US won’t seek death penalty for accused Benghazi ringleader

US won’t seek death penalty for accused Benghazi ringleader
© Getty Images

The Obama administration announced Tuesday that it won’t seek the death penalty for the man accused of leading the 2012 attack on U.S. facilities in Benghazi, Libya, that killed four Americans.

Justice Department prosecutors declined to explain the decision in a short filing with the U.S. District Court of the District of Columbia.


“The United States of America, by and through its attorney, the United States attorney for the District of Columbia, hereby gives notice that the government will not seek imposition of the death penalty if the defendant is convicted of any capital crime charged in this case,” lawyers wrote.

The stance differs from the government’s position in last year’s trial of Boston Marathon bomber Dzhokhar Tsarnaev, the last major terrorism case in the U.S. Tsarnaev was sentenced to death last May.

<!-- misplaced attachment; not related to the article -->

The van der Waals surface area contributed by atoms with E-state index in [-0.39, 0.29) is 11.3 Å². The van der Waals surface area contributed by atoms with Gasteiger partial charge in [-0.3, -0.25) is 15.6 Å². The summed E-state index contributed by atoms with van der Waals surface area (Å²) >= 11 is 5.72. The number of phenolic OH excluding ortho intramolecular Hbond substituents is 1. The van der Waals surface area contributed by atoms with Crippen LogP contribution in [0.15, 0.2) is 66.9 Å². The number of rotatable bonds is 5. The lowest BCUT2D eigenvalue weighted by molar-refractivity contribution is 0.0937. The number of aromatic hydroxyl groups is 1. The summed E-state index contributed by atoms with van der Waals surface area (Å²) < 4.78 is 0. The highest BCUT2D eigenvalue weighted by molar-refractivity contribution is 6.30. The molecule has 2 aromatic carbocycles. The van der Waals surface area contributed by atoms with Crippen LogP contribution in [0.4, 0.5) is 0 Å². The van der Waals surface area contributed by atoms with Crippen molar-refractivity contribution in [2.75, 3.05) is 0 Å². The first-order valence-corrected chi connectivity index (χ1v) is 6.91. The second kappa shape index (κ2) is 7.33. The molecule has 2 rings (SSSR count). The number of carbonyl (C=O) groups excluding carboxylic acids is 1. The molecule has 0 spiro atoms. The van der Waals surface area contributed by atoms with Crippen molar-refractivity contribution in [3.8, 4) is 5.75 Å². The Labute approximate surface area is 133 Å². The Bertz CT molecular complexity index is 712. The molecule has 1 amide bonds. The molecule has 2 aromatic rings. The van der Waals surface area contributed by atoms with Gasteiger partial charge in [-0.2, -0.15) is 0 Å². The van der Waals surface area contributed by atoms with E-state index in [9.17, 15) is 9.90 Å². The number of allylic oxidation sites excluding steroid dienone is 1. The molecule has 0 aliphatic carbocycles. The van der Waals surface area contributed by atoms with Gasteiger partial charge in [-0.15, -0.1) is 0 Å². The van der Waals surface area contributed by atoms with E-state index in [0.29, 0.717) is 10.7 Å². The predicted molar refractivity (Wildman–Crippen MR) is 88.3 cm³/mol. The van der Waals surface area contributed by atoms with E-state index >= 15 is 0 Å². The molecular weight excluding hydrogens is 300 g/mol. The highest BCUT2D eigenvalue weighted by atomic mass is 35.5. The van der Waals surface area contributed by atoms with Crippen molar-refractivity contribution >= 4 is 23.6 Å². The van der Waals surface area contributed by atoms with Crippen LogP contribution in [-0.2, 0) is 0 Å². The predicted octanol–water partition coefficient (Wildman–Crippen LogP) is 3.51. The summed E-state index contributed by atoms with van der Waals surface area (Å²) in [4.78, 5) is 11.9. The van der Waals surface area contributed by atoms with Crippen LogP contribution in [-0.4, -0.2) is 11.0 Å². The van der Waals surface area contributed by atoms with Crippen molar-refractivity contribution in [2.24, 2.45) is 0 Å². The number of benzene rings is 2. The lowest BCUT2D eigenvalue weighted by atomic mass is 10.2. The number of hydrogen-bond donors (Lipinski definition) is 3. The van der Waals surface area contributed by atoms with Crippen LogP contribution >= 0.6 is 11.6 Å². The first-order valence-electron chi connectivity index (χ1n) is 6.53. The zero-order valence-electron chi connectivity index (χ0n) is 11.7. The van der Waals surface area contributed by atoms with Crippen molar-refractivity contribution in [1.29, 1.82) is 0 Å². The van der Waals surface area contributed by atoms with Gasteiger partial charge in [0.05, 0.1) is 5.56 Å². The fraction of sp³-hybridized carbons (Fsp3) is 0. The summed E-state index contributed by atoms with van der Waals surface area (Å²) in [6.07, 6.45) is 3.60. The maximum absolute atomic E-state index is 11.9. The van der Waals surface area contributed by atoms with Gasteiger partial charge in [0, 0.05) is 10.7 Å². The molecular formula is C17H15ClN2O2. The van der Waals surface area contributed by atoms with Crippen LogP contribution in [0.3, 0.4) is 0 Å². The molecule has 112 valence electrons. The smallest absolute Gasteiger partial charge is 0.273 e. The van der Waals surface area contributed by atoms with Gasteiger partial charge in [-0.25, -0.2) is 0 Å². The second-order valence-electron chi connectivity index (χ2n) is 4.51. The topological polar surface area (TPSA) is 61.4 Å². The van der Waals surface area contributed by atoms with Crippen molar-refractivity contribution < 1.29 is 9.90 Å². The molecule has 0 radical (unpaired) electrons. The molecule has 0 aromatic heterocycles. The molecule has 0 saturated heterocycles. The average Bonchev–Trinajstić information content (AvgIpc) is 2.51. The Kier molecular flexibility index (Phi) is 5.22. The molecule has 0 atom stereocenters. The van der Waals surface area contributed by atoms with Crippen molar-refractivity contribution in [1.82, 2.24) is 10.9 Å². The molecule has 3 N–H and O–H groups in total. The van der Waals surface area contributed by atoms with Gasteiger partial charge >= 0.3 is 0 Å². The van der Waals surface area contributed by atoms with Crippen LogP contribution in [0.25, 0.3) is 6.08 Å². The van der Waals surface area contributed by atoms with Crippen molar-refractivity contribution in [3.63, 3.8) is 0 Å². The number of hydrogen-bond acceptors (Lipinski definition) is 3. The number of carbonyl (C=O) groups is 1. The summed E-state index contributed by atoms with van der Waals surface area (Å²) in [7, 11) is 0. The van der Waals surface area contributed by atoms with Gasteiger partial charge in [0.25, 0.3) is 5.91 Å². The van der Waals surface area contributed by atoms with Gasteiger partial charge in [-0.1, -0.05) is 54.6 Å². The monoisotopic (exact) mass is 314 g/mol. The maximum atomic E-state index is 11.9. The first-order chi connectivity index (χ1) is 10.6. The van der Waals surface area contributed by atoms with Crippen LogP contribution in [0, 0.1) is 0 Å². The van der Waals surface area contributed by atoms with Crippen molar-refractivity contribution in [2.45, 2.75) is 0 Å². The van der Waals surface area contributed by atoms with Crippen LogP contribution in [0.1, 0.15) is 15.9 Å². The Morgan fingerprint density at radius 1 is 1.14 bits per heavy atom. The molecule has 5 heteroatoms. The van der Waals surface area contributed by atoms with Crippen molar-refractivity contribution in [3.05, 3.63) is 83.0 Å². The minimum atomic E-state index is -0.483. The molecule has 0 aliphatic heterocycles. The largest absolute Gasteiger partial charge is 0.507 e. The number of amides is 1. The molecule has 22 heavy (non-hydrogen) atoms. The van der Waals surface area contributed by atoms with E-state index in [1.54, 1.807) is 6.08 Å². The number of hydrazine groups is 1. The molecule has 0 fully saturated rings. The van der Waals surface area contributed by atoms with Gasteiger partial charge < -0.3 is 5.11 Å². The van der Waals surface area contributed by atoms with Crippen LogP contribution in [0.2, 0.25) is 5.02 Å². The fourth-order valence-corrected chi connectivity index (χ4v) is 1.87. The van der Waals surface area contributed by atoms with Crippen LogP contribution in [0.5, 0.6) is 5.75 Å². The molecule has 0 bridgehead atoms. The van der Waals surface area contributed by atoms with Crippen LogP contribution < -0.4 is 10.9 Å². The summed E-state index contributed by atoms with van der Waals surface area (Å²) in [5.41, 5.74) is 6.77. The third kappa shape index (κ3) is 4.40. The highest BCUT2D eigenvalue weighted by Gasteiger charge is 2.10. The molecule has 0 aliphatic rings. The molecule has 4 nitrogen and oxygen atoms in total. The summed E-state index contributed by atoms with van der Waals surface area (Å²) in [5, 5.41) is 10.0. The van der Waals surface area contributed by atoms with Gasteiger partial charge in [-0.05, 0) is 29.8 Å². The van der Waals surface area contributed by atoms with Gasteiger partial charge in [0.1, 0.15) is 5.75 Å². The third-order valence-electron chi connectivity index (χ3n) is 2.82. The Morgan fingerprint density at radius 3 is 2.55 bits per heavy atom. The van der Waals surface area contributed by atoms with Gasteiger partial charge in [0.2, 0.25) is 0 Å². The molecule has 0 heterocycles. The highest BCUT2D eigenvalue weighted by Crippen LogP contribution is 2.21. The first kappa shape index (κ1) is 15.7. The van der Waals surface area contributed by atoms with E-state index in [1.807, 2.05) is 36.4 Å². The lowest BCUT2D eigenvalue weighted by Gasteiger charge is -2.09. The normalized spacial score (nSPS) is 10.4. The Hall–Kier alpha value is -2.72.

The suspected Benghazi ringleader, Ahmed Abu Khattala, has pleaded not guilty to 18 counts of murder, support for terrorists and other charges.

According to federal prosecutors, he was the leader of an Islamic extremist militia that descended on a diplomatic compound and nearby CIA annex in Benghazi on the 11th anniversary of 9/11. Ambassador Christopher Stevens and four other Americans were killed in the attack, which has since become the focus of intense scrutiny in Washington.

A Hollywood movie dramatizing the events, “13 Hours: The Secret Soldiers of Benghazi,” was released earlier this year.

In a statement, Justice Department spokesperson Emily Pierce said the department “is committed to ensuring that the defendant is held accountable for his alleged role in the terrorist attack on the U.S. Special Mission and annex in Benghazi that killed four Americans and seriously injured two others, and if convicted, he faces a sentence of up to life in prison."

Abu Khattala’s lawyers had previously tried to get him taken out of the U.S. after he was interrogated on a Navy vessel for six days without being read his Miranda rights. Judge Christopher Cooper denied that request this year.

Dates for Abu Khattala’s trial have not been set.